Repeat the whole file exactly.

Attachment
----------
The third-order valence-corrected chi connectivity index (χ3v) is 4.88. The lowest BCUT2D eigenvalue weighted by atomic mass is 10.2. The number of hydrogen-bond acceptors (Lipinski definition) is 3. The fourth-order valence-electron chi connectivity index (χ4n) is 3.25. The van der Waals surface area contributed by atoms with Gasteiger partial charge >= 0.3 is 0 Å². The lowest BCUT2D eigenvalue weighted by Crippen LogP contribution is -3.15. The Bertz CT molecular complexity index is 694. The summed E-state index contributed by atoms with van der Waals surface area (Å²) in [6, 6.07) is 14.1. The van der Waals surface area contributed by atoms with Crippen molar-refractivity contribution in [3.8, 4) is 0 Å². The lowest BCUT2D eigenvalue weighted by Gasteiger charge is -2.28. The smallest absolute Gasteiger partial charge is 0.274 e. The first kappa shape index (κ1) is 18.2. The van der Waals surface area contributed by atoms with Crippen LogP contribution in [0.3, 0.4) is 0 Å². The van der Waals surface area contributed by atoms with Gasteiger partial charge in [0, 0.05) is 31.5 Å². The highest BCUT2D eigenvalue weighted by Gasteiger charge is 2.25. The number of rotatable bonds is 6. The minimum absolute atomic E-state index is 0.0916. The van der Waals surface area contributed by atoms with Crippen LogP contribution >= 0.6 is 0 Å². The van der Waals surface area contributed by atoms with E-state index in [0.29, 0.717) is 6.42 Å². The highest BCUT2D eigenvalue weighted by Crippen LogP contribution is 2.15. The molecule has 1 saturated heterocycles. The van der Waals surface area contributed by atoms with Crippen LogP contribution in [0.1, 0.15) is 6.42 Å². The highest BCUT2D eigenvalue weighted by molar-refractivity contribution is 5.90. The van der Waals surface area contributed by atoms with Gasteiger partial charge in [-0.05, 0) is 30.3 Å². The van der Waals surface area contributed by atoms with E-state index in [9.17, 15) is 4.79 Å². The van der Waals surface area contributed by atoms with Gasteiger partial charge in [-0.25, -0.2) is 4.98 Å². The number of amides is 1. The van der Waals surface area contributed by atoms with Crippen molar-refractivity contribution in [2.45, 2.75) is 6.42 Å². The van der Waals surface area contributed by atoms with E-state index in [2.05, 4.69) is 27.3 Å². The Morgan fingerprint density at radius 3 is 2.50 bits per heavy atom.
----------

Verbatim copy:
The third-order valence-corrected chi connectivity index (χ3v) is 4.88. The lowest BCUT2D eigenvalue weighted by atomic mass is 10.2. The number of hydrogen-bond acceptors (Lipinski definition) is 3. The fourth-order valence-electron chi connectivity index (χ4n) is 3.25. The van der Waals surface area contributed by atoms with Gasteiger partial charge >= 0.3 is 0 Å². The lowest BCUT2D eigenvalue weighted by Crippen LogP contribution is -3.15. The Bertz CT molecular complexity index is 694. The summed E-state index contributed by atoms with van der Waals surface area (Å²) in [6, 6.07) is 14.1. The van der Waals surface area contributed by atoms with Crippen molar-refractivity contribution in [3.8, 4) is 0 Å². The lowest BCUT2D eigenvalue weighted by Gasteiger charge is -2.28. The smallest absolute Gasteiger partial charge is 0.274 e. The first kappa shape index (κ1) is 18.2. The van der Waals surface area contributed by atoms with Crippen LogP contribution in [0.3, 0.4) is 0 Å². The van der Waals surface area contributed by atoms with Gasteiger partial charge in [0, 0.05) is 31.5 Å². The highest BCUT2D eigenvalue weighted by Gasteiger charge is 2.25. The number of rotatable bonds is 6. The minimum absolute atomic E-state index is 0.0916. The van der Waals surface area contributed by atoms with Crippen LogP contribution >= 0.6 is 0 Å². The van der Waals surface area contributed by atoms with E-state index in [0.29, 0.717) is 6.42 Å². The highest BCUT2D eigenvalue weighted by Crippen LogP contribution is 2.15. The molecule has 1 saturated heterocycles. The van der Waals surface area contributed by atoms with Crippen LogP contribution in [0.1, 0.15) is 6.42 Å². The highest BCUT2D eigenvalue weighted by molar-refractivity contribution is 5.90. The van der Waals surface area contributed by atoms with Gasteiger partial charge in [-0.05, 0) is 30.3 Å². The van der Waals surface area contributed by atoms with E-state index in [9.17, 15) is 4.79 Å². The van der Waals surface area contributed by atoms with Gasteiger partial charge in [-0.25, -0.2) is 4.98 Å². The number of amides is 1. The van der Waals surface area contributed by atoms with Crippen molar-refractivity contribution in [2.45, 2.75) is 6.42 Å². The van der Waals surface area contributed by atoms with E-state index in [2.05, 4.69) is 27.3 Å². The Morgan fingerprint density at radius 3 is 2.50 bits per heavy atom.